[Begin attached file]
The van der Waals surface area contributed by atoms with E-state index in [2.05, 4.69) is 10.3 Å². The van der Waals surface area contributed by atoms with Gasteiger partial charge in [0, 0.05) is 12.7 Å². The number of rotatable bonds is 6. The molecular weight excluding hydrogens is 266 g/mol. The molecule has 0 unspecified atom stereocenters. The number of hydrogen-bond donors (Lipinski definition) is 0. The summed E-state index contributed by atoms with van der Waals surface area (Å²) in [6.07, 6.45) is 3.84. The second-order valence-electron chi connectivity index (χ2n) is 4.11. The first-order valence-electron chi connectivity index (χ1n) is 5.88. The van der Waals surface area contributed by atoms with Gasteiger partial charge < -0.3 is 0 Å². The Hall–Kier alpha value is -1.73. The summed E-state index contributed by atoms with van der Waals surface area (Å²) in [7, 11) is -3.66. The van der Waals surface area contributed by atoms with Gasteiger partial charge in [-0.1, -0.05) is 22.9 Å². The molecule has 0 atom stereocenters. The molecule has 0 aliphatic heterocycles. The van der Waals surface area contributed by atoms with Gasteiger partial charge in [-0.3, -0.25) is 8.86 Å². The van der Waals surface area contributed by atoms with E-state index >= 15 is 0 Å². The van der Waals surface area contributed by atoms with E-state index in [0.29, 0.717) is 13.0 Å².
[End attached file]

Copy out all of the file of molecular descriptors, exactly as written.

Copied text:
The van der Waals surface area contributed by atoms with E-state index in [2.05, 4.69) is 10.3 Å². The van der Waals surface area contributed by atoms with Gasteiger partial charge in [0, 0.05) is 12.7 Å². The number of rotatable bonds is 6. The molecular weight excluding hydrogens is 266 g/mol. The molecule has 0 unspecified atom stereocenters. The number of hydrogen-bond donors (Lipinski definition) is 0. The summed E-state index contributed by atoms with van der Waals surface area (Å²) in [6.07, 6.45) is 3.84. The second-order valence-electron chi connectivity index (χ2n) is 4.11. The first-order valence-electron chi connectivity index (χ1n) is 5.88. The van der Waals surface area contributed by atoms with Gasteiger partial charge < -0.3 is 0 Å². The Hall–Kier alpha value is -1.73. The summed E-state index contributed by atoms with van der Waals surface area (Å²) in [7, 11) is -3.66. The van der Waals surface area contributed by atoms with Gasteiger partial charge in [-0.1, -0.05) is 22.9 Å². The molecule has 0 atom stereocenters. The molecule has 0 aliphatic heterocycles. The van der Waals surface area contributed by atoms with Gasteiger partial charge in [-0.3, -0.25) is 8.86 Å². The van der Waals surface area contributed by atoms with E-state index >= 15 is 0 Å². The van der Waals surface area contributed by atoms with E-state index in [0.29, 0.717) is 13.0 Å².